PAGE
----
New Toronto bylaw will ban private use of exotic animals for educational purposes
Rudy a Squirrel Monkey looks outside at the Story Book Farm Primate Sanctuary in Sunderland, Ont., on Tuesday, August 16, 2016. THE CANADIAN PRESS/Nathan Denette
Chris Herhalt, CP24.com
Published Tuesday, October 17, 2017 4:01PM EDT
A Toronto bylaw set to come into effect in 2018 will ban all educational displays and interactive exhibits involving “exotic” animals in the city, something a national zoo lobby group says will deprive children of valuable interactions with wildlife.
Canada’s Accredited Zoos and Aquariums (CAZA) said the ban will prohibit any activity involving exotic animals, such as snakes or even common cattle such as events at schools or children’s birthday parties that occurs outside of Toronto Zoo or a licensed facility like Ripley’s Aquarium.
“This change is strictly for temporary demonstrations that involve exotic animals,” Dr. Susan Shafer of CAZA said.
She said the new rule severely hampers the ability of schools and other organizations based in an urban centre like Toronto to interact with wildlife beyond common domesticated animals like cats, dogs, or urban dwelling rodents like squirrels.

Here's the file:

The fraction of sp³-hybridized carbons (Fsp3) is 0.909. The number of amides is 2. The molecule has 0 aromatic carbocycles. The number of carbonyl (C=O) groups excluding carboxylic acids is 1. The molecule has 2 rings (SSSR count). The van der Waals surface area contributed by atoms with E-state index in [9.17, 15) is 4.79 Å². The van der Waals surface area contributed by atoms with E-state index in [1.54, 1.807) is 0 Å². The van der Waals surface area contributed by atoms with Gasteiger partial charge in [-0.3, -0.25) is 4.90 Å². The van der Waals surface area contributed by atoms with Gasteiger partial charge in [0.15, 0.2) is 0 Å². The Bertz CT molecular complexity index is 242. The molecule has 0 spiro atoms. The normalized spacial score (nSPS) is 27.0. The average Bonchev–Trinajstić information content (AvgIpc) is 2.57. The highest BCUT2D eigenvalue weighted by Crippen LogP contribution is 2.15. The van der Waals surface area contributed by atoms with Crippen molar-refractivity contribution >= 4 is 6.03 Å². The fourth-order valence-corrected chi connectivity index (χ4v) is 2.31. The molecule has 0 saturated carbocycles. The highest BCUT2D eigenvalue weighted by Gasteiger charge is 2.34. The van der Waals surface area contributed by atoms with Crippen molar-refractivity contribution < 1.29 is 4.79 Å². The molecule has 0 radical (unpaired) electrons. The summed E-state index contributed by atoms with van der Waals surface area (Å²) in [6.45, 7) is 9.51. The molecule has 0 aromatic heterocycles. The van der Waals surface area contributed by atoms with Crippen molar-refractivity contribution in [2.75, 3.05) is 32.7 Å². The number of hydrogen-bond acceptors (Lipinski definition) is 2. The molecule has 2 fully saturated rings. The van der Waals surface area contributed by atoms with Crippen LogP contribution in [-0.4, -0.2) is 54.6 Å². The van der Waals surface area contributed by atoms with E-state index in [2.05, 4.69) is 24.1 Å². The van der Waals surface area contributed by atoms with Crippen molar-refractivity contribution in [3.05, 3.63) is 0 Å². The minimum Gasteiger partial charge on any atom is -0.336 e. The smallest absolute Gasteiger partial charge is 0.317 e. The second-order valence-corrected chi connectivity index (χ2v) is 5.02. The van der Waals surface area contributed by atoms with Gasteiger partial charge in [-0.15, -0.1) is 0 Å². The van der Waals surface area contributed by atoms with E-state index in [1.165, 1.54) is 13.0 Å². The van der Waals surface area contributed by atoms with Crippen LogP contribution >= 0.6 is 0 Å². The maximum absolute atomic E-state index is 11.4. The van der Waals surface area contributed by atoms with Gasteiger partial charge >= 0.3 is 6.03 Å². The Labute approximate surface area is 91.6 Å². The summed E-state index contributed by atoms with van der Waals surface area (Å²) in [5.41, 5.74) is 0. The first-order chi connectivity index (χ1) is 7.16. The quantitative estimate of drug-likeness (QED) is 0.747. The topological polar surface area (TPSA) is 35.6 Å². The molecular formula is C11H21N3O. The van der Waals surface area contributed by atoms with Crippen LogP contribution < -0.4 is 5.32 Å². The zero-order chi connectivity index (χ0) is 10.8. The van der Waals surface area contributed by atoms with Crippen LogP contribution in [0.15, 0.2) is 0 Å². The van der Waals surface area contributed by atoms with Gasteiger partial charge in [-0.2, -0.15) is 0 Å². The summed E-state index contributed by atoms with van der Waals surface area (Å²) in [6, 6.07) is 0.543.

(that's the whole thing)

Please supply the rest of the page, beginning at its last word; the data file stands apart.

The city’s current prohibited animals list includes all crocodiles, snakes longer than three metres, any sort of cattle, rodents weighing more than 1.5 kilograms, any primate, bat or member of the feline family other than a common cat.
“There’s a big difference between understanding pets and farm animals than there is with actual wildlife. “
City municipal licensing and standards staff say groups can still use animals at public events for educational purposes, just not any of the animals on the prohibited list. The Toronto Zoo will also still be able to conduct educational programming with exotic animals outside of their property.
Earlier this month, at the same meeting where councillors approved a backyard chicken coop pilot, Toronto city council passed a motion that would ban the use of all prohibited exotic animals for educational purposes.
A previous bylaw included an exemption for any organization conducting temporary educational displays of exotic animals. That exemption has now been removed.
Simple possession of a prohibited animal, the full list of which can be found here, is punishable with a $240 fine, according to bylaw documents available on the city’s website.
Council also voted to add penguins, cranes and flamingoes to the prohibited animals list this month.